Marion Post Wolcott
[Photographer, b. 1910, Bloomfield, New Jersey, d. 1990, Santa Barbara, California.]

 Women are tough, supportive, sensitive, intelligent, and creative. They are survivors. Women have come a long way, but not far enough. Ahead still are formidable hurdles. Speak with your images from your heart and soul. Give of yourselves. Trust your gut reactions. Suck out the juices—the essence of your life experiences. Get on with it. It may not be too late. 

Charis Wilson
[Model, b. 1914, San Francisco, d. 2009, Santa Cruz, California.]

 I knew I really didn’t look that good, and that Edward [Weston] had glorified me, but it was a very pleasant thing to be glorified and I couldn’t wait to go back for more. 

Jamie Wyeth
[Artist, b. 1946, Wilmington, Delaware, lives in Chadds Ford, Pennsylvania.]

 When painting portraits a lot of people say, “Why not get a photograph of the person?” Photography is wonderful and it is an art form in itself, but... my portrait is a culmination of elements... a truer image of a person than just the ‘click’ of a snapshot.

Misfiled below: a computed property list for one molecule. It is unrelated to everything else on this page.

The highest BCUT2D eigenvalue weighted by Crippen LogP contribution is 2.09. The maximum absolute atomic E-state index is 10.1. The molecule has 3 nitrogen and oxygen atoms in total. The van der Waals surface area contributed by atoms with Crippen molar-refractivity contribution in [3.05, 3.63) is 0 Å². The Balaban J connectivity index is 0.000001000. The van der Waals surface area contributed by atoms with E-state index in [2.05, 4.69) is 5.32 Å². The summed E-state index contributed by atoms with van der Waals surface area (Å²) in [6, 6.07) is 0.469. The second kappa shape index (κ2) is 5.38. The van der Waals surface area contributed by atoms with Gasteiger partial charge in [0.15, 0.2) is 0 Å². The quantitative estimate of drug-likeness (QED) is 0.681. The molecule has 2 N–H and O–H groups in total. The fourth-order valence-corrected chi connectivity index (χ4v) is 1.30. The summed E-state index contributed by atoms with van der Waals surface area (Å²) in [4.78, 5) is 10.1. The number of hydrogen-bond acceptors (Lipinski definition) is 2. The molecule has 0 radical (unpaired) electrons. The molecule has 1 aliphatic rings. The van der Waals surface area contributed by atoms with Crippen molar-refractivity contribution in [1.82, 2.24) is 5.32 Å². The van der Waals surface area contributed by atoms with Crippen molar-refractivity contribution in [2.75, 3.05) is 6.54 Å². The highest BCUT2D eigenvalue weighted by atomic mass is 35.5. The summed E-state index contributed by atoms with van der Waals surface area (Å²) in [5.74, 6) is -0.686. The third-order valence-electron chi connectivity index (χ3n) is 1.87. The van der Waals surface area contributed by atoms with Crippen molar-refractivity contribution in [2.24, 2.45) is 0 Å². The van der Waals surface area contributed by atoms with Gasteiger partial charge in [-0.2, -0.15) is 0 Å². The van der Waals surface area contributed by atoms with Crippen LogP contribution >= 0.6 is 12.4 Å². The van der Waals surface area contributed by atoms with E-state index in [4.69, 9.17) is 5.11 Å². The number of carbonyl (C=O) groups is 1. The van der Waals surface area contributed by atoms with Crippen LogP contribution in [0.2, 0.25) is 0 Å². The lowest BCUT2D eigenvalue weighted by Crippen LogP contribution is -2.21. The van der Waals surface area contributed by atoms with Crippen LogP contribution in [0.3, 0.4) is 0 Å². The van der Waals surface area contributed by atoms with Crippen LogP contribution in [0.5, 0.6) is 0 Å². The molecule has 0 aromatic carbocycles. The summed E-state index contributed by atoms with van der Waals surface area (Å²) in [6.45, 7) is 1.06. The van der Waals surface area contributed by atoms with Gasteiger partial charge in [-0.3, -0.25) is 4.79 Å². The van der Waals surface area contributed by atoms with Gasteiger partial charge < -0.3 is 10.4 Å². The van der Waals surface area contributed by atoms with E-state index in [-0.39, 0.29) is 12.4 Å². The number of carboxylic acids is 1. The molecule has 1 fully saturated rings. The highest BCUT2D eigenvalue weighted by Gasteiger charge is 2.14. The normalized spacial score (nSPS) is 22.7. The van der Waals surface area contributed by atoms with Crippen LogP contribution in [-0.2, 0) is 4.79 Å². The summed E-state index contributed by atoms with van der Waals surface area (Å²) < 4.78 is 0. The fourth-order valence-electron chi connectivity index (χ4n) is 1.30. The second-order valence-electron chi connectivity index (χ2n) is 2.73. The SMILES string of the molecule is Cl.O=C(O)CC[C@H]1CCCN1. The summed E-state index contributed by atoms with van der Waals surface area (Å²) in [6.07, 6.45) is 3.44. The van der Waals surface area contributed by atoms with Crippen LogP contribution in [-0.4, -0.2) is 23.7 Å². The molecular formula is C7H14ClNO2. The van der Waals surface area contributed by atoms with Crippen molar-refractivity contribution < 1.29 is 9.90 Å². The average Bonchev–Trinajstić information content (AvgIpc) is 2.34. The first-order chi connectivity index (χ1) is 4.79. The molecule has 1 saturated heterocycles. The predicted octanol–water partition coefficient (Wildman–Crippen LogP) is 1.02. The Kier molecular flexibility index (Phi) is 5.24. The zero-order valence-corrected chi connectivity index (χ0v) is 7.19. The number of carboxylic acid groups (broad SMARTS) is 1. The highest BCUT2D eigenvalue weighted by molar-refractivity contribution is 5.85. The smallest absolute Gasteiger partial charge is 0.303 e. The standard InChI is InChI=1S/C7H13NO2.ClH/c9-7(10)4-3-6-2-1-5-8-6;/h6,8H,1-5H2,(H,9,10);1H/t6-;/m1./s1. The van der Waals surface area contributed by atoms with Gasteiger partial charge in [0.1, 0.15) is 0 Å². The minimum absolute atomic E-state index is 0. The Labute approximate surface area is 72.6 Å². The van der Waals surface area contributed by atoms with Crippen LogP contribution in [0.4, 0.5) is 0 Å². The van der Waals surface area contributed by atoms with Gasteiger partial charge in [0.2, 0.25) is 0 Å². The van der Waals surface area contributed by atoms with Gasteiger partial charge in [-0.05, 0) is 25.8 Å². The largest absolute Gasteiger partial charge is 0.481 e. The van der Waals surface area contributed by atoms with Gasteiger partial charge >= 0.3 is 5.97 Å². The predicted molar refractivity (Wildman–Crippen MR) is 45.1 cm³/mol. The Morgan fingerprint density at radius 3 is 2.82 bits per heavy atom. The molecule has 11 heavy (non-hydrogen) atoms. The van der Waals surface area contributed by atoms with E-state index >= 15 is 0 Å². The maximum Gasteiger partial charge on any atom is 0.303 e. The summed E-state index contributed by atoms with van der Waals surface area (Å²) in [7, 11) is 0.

William Wordsworth
[Writer and poet, b. 1770, Cockermouth, Cumberland, England, d. 1850, Rydal Mount, England.]

 Avaunt this vile abuse of pictured page!
Must eyes be all-in-all, the tongue and ear
Nothing? Heaven keep us from a lower stage? 

Jack Welpott
[Photographer, b. 1923, Kansas City, Missouri, d. 2007, Greenbrae, California.]

 I am still struck by the power of photography to strip away the bark of the mind and reveal the visceral workings underneath. 

William Carlos Williams
[Writer and poet, b. 1883, Rutherford, New Jersey, d. 1963, Rutherford.]

 First we have to see. Or first we have to be taught to see. We have to be taught to see here, because here is everywhere, related to everywhere else, and if we don’t see, hear, taste, smell and feel in this place—not only will we never know anything but the world of sense will be by that much diminished everywhere. 

Carrie Mae Weems
[Artist, b. 1953, Portland, Oregon, lives in Syracuse, New York.]

 I got my first camera when I was 21—my boyfriend gave it to me for my birthday. But at that point politics was my life, and I viewed the camera as a tool for expressing my political beliefs rather than as an art medium. 

David Foster Wallace
[Writer, b. 1962, Ithica, New York, d. 2008, Claremont, California.]

 You suffer with the stunted desire caused by one of its oldest lies. Do not believe the photographs. Fame is not the exit from any cage.